Appirio's Dave MessengerYou know it’s hard out here for a hacker, tryin’ to get money for his rent.

At least, that’s how it’s been up until now. Most freelance developers typically rely on contract jobs. But Appirio, a company that ports applications to cloud services like and Amazon’s AWS, is trying to change that, with a system for documenting and scoring hackathons, which debuted at the Dreamforce conference in San Francisco.

That’s important because hackathons — competitive programming competitions — are one way that independent developers can win recognition and, sometimes, jobs. Up to now, however, they’ve been pretty ad-hoc affairs.

Appirio launched Cloudspokes, a program within the company that hosts  hackathons, as a way to crowdsource cloud-based app development. But the company wants to take it even further by creating an official documentation system for hackathons that anyone can go back and reference.

“I’m a baseball guy, so I’m always going back and looking at box scores and stats,” Appirio community architect and Cloudspokes manager Dave Messenger (pictured above) told VentureBeat. “There isn’t anything like that for hackathons, so we want to be the hackathon system of record, so you can go back and view those scores and see whatever the equivalent of stats are for a hackathon.”

Appirio is applying that system for the first time at’s sponsored hackathon at its Dreamforce convention in San Francisco, Calif. The hackathon took place over the course of the week, where developers were asked to make something related to “open, social, mobile and collaboration,” all of which are themes for this year’s convention.

Cloudspokes is providing the back-end scoring system for the whole competition, where a panel of judges rate participants in categories fitting the theme of the convention. For example, contestants are graded by how much the use public cloud servers, which are remote computers with beefy hardware that run computing-intensive programs and then deliver results over the Internet.

“It’s a pretty fun idea, I like that the competition was really open-ended,” hackathon participant Daniel Llewellyn, a former Cloudspokes hackathon winner pictured below, told VentureBeat. “You have to build something social and cool from scratch.”

Hackathon contestant Daniel LlewellynThe judges submit the scores through Cloudspokes’ application, which then records all that data on remote servers and keeps a running tally of which developers are leading the competition. The winner is automatically determined from the scores, and Cloudspokes even has a flashy reveal animation to go along with the application. Anyone can then go back and view those scores from the Dreamforce hackathon whenever they want.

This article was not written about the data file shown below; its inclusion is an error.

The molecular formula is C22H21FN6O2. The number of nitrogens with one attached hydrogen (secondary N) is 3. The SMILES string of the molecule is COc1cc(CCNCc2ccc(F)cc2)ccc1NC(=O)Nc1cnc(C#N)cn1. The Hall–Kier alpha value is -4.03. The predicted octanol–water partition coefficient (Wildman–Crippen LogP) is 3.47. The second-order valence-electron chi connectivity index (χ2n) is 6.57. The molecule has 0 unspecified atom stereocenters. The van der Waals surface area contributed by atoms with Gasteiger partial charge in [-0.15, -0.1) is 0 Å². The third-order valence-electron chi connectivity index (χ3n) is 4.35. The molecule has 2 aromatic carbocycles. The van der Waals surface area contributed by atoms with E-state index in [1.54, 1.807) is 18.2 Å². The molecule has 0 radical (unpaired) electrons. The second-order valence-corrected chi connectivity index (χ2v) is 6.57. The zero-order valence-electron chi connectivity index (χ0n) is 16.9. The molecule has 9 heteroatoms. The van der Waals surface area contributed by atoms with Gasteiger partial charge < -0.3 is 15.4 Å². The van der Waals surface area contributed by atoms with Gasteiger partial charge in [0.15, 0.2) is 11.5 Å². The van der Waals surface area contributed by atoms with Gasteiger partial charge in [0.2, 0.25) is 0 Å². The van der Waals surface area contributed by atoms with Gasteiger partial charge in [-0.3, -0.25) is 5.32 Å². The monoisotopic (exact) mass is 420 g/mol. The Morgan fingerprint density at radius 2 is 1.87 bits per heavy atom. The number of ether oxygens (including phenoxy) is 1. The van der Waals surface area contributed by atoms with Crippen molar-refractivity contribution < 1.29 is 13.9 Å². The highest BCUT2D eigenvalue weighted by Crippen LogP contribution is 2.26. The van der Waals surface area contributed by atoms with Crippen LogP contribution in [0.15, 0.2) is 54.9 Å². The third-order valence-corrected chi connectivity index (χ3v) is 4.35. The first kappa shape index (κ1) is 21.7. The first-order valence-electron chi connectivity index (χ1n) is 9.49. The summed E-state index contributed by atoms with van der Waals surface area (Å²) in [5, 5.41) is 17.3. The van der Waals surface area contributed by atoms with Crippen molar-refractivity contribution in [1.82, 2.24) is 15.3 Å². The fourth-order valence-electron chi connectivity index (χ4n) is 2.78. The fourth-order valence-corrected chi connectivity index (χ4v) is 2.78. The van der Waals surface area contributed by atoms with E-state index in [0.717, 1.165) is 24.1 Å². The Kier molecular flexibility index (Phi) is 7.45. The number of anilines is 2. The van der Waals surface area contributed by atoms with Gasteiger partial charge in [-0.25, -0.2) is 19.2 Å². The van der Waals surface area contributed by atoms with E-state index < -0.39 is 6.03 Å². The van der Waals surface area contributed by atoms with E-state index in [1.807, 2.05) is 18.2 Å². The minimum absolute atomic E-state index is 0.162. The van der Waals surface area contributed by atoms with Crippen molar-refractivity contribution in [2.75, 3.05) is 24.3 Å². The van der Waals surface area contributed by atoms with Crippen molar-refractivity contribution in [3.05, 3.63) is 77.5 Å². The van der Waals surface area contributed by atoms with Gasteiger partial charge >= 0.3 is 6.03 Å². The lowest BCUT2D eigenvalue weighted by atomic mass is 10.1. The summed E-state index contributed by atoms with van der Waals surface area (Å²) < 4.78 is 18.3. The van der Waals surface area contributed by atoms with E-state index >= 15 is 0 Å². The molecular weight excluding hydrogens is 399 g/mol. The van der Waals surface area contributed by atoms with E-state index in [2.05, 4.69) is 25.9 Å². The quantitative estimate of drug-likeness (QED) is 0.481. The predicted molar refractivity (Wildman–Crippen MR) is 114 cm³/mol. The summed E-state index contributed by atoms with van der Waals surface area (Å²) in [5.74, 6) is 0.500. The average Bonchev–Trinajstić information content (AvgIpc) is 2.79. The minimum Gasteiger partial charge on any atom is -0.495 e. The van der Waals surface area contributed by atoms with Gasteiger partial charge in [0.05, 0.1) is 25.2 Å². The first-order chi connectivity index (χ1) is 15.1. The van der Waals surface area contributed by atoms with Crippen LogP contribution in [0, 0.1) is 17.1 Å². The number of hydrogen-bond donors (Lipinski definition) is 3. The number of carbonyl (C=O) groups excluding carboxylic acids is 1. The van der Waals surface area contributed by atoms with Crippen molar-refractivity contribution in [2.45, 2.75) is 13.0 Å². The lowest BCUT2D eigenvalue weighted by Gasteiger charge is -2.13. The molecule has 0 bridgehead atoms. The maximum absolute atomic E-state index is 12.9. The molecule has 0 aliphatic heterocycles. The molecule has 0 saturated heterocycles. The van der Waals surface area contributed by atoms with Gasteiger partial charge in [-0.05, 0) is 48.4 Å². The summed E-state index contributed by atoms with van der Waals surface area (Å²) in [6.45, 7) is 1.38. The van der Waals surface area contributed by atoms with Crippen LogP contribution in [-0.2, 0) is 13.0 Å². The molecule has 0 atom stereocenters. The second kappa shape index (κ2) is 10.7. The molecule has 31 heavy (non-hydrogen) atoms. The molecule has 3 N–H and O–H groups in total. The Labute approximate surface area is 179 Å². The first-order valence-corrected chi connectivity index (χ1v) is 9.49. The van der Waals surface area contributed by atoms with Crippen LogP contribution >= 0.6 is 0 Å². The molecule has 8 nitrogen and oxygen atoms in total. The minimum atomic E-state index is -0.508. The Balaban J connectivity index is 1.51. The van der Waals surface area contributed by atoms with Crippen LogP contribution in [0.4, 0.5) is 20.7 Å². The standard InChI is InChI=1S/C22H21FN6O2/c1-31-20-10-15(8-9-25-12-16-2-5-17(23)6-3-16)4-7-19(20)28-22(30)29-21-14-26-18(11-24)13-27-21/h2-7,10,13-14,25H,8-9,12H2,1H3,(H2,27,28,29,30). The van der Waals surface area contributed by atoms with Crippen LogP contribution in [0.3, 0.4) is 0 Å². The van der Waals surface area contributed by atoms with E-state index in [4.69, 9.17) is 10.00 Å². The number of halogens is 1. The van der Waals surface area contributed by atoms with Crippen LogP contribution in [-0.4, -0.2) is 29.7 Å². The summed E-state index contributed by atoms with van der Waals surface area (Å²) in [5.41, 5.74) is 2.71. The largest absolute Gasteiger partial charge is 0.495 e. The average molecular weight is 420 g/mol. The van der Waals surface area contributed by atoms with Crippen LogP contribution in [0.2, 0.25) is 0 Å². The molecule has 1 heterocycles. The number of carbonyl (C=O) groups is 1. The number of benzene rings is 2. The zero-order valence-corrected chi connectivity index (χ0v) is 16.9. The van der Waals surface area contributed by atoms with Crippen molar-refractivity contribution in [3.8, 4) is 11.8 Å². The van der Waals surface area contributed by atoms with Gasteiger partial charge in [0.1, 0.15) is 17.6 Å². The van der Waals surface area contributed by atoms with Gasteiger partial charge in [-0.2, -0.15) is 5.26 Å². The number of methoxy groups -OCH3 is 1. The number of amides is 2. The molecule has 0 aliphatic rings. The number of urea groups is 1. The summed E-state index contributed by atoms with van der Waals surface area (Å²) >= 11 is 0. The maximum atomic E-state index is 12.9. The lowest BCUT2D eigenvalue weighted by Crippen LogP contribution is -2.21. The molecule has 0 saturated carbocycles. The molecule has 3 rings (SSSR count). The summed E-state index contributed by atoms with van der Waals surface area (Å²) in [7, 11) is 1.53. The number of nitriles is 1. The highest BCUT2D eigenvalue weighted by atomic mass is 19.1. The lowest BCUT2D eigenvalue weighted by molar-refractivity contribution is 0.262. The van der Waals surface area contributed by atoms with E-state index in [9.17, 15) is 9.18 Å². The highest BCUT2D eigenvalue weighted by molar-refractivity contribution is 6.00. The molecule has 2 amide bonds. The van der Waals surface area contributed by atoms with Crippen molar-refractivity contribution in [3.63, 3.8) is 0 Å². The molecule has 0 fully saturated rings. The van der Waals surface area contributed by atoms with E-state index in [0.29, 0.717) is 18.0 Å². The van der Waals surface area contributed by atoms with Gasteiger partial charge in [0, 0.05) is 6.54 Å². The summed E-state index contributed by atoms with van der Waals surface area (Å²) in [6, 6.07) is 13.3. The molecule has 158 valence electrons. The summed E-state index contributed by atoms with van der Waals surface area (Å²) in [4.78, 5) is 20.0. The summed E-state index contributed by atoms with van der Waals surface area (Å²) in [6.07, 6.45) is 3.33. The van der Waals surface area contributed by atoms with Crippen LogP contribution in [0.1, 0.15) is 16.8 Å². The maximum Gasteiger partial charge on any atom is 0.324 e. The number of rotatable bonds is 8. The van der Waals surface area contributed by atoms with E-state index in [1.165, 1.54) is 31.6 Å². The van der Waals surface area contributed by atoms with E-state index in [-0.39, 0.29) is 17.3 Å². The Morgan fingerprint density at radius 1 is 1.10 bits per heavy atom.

Cloudspokes was originally created to generate more interest around problems that companies desperately need solved and don’t want to handle in-house. So the company hosts competitions with cash prizes that attract anywhere from a few to a dozen developers. They code furiously for anywhere from a few days to two weeks in order to come up with the best solution, and the winner gets a cash prize and visibility. But until now, the company didn’t keep official records for scores or code quality.

“You had to rely on things like Github badges and word of mouth if you wanted to have something to show from a line of freelance work,” Appirio chief strategy officer Narindar Singh told VentureBeat. “It’s hard for someone without some kind of academic or employment pedigree to get attention that way.”

There are three kinds of Cloudspokes competitions: those hosted by Appirio, by Cloudspokes and by third parties. Appirio can outsource a number of problems its clients present them to Cloudspokes for quick solutions, and that makes up about 30 percent of Cloudspokes’ revenue. Cloudspokes also serves as a developer community of sorts that aims to attack problems that will attract more interest. Then there are companies like that can ship problems out to Cloudspokes for hackathons.

Appirio expects to run an even greater number of hackathons, and particularly wants to expand into lightning-fast competitions that attack more simple problems only last a few hours. But more than that, the company wants to create a community that actively seeks out interesting problems. Like the ones that keep some of the top intellectuals in the world awake at night. Practically speaking, the program still has to make money, but Messenger said that there’s much more interest in those kinds of problems — and the developers are willing to work for less to collaborate on those problems.

“We want to do more problems with collaboration, because those can improve problems themselves as well as finding interesting and unique solutions,” he said. “We want to run hackathons for the kinds of problems that have real ‘a-ha’ moments.”


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